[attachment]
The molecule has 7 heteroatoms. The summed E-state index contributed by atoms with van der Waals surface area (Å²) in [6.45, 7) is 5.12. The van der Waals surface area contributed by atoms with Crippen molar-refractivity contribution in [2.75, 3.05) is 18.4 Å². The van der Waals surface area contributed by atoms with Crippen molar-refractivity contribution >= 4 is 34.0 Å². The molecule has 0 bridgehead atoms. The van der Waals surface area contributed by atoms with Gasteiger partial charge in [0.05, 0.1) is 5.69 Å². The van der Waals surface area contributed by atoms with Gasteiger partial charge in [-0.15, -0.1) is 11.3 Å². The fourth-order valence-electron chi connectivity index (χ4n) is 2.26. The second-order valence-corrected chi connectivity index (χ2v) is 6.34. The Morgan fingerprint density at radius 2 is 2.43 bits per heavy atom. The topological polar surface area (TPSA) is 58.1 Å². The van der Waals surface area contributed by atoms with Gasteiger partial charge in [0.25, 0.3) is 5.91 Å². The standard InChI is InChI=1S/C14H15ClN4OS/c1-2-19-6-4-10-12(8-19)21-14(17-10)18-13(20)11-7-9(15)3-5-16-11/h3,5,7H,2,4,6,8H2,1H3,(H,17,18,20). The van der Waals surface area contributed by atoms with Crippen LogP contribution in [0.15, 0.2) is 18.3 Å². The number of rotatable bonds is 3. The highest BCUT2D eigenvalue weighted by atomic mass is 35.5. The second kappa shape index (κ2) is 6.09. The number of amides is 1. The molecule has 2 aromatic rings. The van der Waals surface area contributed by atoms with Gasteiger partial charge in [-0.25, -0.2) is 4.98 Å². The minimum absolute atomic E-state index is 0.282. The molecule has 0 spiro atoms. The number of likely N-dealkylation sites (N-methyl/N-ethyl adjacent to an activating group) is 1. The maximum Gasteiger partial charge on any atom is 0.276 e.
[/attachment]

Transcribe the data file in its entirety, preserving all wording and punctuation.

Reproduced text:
The molecule has 7 heteroatoms. The summed E-state index contributed by atoms with van der Waals surface area (Å²) in [6.45, 7) is 5.12. The van der Waals surface area contributed by atoms with Crippen molar-refractivity contribution in [2.75, 3.05) is 18.4 Å². The van der Waals surface area contributed by atoms with Crippen molar-refractivity contribution >= 4 is 34.0 Å². The molecule has 0 bridgehead atoms. The van der Waals surface area contributed by atoms with Gasteiger partial charge in [0.05, 0.1) is 5.69 Å². The van der Waals surface area contributed by atoms with Gasteiger partial charge in [-0.15, -0.1) is 11.3 Å². The fourth-order valence-electron chi connectivity index (χ4n) is 2.26. The second-order valence-corrected chi connectivity index (χ2v) is 6.34. The Morgan fingerprint density at radius 2 is 2.43 bits per heavy atom. The topological polar surface area (TPSA) is 58.1 Å². The van der Waals surface area contributed by atoms with Gasteiger partial charge in [0.25, 0.3) is 5.91 Å². The standard InChI is InChI=1S/C14H15ClN4OS/c1-2-19-6-4-10-12(8-19)21-14(17-10)18-13(20)11-7-9(15)3-5-16-11/h3,5,7H,2,4,6,8H2,1H3,(H,17,18,20). The van der Waals surface area contributed by atoms with Crippen LogP contribution in [0.15, 0.2) is 18.3 Å². The number of rotatable bonds is 3. The highest BCUT2D eigenvalue weighted by atomic mass is 35.5. The second kappa shape index (κ2) is 6.09. The number of amides is 1. The molecule has 2 aromatic rings. The van der Waals surface area contributed by atoms with Gasteiger partial charge in [-0.25, -0.2) is 4.98 Å². The minimum absolute atomic E-state index is 0.282. The molecule has 0 spiro atoms. The number of likely N-dealkylation sites (N-methyl/N-ethyl adjacent to an activating group) is 1. The maximum Gasteiger partial charge on any atom is 0.276 e.